By Chuck Fithian, HCA Curator of Archaeology
The year 1814 saw the inauguration of a new governor— Daniel Rodney of Lewes. Like his predecessor, he continued to oversee and maintain the active defense of the state. Defensive measures continued with Delawareans manning the various fortifications and ongoing militia service. During the year, Delaware ceded Pea Patch Island to the federal government, which fortified it using Martello-type towers, a new type of fortification developed earlier by the British for the defense of southern England.
Also at this time, Delawareans would be assisted, for the first time, by the arrival of significant elements of the United States Regular Army. These regulars were stationed in Lewes and in encampments across northern Delaware. Naval operations by British vessels also continued unabated in the Delaware Bay and River. For example, small boats from the frigate Nieman destroyed a group of shallops containing a valuable cargo of shingles in Indian River. However, Delaware would face new threats, this time ones originating in events taking place in the Chesapeake Bay.
British military forces, now under the command of Vice Admiral Sir Alexander Cochrane and Rear Admiral Sir George Cockburn, launched new and more vigorous attacks against American assets on both sides of the Chesapeake. Both of these highly experienced officers had served in naval campaigns in the late eighteenth and early nineteenth centuries, and were aggressive practitioners of the concepts of total war.
Numerous raids were launched throughout the region, but the 1814 campaign also included larger engagements such as the destruction of the Chesapeake Flotilla in the Patuxent River, the battle of Bladensburg, the burning of government buildings in Washington, the battle of North Point, and the bombardment of Fort McHenry.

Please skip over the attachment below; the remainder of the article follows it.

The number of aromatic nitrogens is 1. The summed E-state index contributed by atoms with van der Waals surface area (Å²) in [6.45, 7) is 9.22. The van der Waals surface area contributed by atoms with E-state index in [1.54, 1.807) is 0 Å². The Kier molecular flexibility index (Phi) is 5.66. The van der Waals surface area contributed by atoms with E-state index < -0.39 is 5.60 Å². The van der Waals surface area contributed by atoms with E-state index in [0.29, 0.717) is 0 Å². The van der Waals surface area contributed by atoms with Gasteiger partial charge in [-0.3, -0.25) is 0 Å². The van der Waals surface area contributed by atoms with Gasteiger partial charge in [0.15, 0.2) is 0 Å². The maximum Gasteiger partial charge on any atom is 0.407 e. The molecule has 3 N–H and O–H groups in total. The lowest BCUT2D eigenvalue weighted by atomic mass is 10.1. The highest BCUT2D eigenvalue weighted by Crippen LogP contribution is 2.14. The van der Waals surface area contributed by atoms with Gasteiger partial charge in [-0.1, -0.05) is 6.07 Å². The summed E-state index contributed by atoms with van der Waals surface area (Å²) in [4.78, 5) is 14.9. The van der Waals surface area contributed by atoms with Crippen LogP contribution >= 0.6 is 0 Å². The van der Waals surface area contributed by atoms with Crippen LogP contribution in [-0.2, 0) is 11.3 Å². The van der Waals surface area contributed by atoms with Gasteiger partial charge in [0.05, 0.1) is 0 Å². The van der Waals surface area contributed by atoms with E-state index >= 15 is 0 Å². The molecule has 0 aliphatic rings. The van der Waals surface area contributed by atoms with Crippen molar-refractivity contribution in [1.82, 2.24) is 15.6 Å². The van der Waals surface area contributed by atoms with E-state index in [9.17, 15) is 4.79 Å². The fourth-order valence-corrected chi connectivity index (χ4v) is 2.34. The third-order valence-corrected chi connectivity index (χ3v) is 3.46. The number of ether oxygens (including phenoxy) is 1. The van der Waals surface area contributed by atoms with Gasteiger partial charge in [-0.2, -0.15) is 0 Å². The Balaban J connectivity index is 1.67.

It is also significant that at this time Admiral Cockburn pressed his commander to consider attacking targets in the Delaware Valley including New Castle, Wilmington, and the DuPont gunpowder works in Delaware; and Chester and Philadelphia in Pennsylvania. Admiral Cockburn’s interest in enlarging the scale of British operations in the Delaware Valley shows the strategic importance of the region and clearly indicates that the operations on the Delaware should not be considered a backwater of the regional naval campaign.
The events occurring in the Chesapeake were being watched by Delaware authorities, who had begun to prepare the state for attacks from the west. Immediately after the attack at Fort McHenry, British forces again threatened the northern Chesapeake and Delawareans would be a part of the measures to counter that move. Under the command of Thomas Stockton of New Castle, then a major in the 42nd United States Infantry, a force of Delaware militiamen, United States Army regulars, and United States Navy sailors from the Delaware Flotilla marched into northern Maryland and occupied positions in the Elkton area.
By this time the war was clearly winding down, and British forces withdrew into the lower Chesapeake, and began to depart to other areas. However, for Delaware the war was not over. As late as November and December, garrisons, such as those at Lewes, were still being manned, Royal Navy vessels, such as HMS Majestic , a 74-gun ship-of-the-line, were sighted on station in the Delaware Capes, and fears of landings along the coast were still real.
Chuck Fithian holds a master’s degree in history from Salisbury University and has extensive expertise in military and maritime history/archaeology, in material-culture studies, and social history of Colonial- and Revolutionary War-era America. Mr. Fithian is responsible for the curation of the archaeological collections of the state of Delaware and for conducting historical/archaeological research. His current work includes directing the research and conservation of the artifact collection and hull of His Majesty’s Sloop DeBraak and conducting a survey of Delaware sites related to the War of 1812.